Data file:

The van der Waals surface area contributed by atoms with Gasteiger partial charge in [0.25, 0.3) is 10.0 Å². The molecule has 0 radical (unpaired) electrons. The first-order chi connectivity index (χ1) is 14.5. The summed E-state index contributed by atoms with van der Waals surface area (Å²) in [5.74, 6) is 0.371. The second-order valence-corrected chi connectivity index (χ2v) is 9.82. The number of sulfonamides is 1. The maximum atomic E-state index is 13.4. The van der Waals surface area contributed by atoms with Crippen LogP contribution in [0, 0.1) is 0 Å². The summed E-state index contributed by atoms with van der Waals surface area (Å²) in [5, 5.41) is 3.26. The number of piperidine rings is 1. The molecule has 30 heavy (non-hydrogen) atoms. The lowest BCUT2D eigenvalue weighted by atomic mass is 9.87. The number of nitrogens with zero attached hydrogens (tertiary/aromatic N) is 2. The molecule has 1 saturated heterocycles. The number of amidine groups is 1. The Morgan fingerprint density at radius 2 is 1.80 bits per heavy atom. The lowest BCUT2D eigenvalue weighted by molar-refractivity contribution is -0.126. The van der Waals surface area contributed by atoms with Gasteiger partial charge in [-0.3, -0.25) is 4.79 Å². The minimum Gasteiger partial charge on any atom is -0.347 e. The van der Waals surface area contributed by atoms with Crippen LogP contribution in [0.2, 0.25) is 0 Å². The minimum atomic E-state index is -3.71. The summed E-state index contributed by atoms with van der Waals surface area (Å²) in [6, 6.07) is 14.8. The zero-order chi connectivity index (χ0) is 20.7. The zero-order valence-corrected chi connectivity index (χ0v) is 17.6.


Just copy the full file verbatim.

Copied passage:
The van der Waals surface area contributed by atoms with Gasteiger partial charge in [0.25, 0.3) is 10.0 Å². The molecule has 0 radical (unpaired) electrons. The first-order chi connectivity index (χ1) is 14.5. The summed E-state index contributed by atoms with van der Waals surface area (Å²) in [5.74, 6) is 0.371. The second-order valence-corrected chi connectivity index (χ2v) is 9.82. The number of sulfonamides is 1. The maximum atomic E-state index is 13.4. The van der Waals surface area contributed by atoms with Crippen LogP contribution in [0, 0.1) is 0 Å². The summed E-state index contributed by atoms with van der Waals surface area (Å²) in [5, 5.41) is 3.26. The number of piperidine rings is 1. The molecule has 30 heavy (non-hydrogen) atoms. The lowest BCUT2D eigenvalue weighted by atomic mass is 9.87. The number of nitrogens with zero attached hydrogens (tertiary/aromatic N) is 2. The molecule has 1 saturated heterocycles. The number of amidine groups is 1. The Morgan fingerprint density at radius 2 is 1.80 bits per heavy atom. The lowest BCUT2D eigenvalue weighted by molar-refractivity contribution is -0.126. The van der Waals surface area contributed by atoms with Gasteiger partial charge in [-0.3, -0.25) is 4.79 Å². The minimum Gasteiger partial charge on any atom is -0.347 e. The van der Waals surface area contributed by atoms with Crippen LogP contribution in [0.2, 0.25) is 0 Å². The minimum atomic E-state index is -3.71. The summed E-state index contributed by atoms with van der Waals surface area (Å²) in [6, 6.07) is 14.8. The zero-order chi connectivity index (χ0) is 20.7. The zero-order valence-corrected chi connectivity index (χ0v) is 17.6.